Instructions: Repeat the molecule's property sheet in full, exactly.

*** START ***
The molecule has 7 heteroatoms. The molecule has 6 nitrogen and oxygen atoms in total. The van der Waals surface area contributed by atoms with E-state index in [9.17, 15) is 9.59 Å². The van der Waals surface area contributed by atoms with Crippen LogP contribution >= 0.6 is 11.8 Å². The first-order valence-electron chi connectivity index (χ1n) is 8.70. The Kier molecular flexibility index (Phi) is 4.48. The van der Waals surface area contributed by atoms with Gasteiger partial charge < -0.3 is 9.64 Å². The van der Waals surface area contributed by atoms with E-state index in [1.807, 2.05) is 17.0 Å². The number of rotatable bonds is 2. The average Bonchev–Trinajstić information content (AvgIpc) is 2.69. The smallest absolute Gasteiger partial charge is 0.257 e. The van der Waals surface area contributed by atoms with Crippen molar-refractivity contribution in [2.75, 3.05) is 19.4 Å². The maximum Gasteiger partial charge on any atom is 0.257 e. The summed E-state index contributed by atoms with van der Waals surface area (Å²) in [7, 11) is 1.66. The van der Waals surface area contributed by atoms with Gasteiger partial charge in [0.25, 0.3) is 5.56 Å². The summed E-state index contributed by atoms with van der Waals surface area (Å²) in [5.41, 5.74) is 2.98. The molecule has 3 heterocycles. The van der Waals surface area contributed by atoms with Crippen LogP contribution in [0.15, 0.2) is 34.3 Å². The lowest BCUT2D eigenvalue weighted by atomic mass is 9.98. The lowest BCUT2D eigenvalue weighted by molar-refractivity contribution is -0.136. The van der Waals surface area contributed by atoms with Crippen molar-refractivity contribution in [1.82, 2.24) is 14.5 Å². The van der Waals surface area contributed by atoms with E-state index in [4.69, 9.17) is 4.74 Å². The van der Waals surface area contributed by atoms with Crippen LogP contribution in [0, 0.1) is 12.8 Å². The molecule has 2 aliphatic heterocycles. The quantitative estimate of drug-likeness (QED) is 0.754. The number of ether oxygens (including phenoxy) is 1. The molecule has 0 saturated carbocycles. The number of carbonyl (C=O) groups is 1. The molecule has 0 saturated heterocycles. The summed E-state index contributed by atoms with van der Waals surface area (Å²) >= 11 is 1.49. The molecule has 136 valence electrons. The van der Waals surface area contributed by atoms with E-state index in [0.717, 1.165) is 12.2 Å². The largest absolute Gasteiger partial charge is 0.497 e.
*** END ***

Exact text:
The molecule has 7 heteroatoms. The molecule has 6 nitrogen and oxygen atoms in total. The van der Waals surface area contributed by atoms with E-state index in [9.17, 15) is 9.59 Å². The van der Waals surface area contributed by atoms with Crippen LogP contribution >= 0.6 is 11.8 Å². The first-order valence-electron chi connectivity index (χ1n) is 8.70. The Kier molecular flexibility index (Phi) is 4.48. The van der Waals surface area contributed by atoms with Gasteiger partial charge < -0.3 is 9.64 Å². The van der Waals surface area contributed by atoms with E-state index in [1.807, 2.05) is 17.0 Å². The number of rotatable bonds is 2. The average Bonchev–Trinajstić information content (AvgIpc) is 2.69. The smallest absolute Gasteiger partial charge is 0.257 e. The van der Waals surface area contributed by atoms with Crippen molar-refractivity contribution in [2.75, 3.05) is 19.4 Å². The maximum Gasteiger partial charge on any atom is 0.257 e. The summed E-state index contributed by atoms with van der Waals surface area (Å²) in [7, 11) is 1.66. The van der Waals surface area contributed by atoms with Gasteiger partial charge in [0.25, 0.3) is 5.56 Å². The summed E-state index contributed by atoms with van der Waals surface area (Å²) in [5.41, 5.74) is 2.98. The molecule has 3 heterocycles. The van der Waals surface area contributed by atoms with Crippen LogP contribution in [0.15, 0.2) is 34.3 Å². The lowest BCUT2D eigenvalue weighted by atomic mass is 9.98. The lowest BCUT2D eigenvalue weighted by molar-refractivity contribution is -0.136. The van der Waals surface area contributed by atoms with Crippen molar-refractivity contribution in [1.82, 2.24) is 14.5 Å². The van der Waals surface area contributed by atoms with E-state index in [4.69, 9.17) is 4.74 Å². The van der Waals surface area contributed by atoms with Crippen LogP contribution in [0, 0.1) is 12.8 Å². The molecule has 2 aliphatic heterocycles. The quantitative estimate of drug-likeness (QED) is 0.754. The number of ether oxygens (including phenoxy) is 1. The molecule has 0 saturated carbocycles. The number of carbonyl (C=O) groups is 1. The molecule has 0 saturated heterocycles. The summed E-state index contributed by atoms with van der Waals surface area (Å²) >= 11 is 1.49. The molecule has 136 valence electrons. The van der Waals surface area contributed by atoms with E-state index in [0.717, 1.165) is 12.2 Å². The largest absolute Gasteiger partial charge is 0.497 e.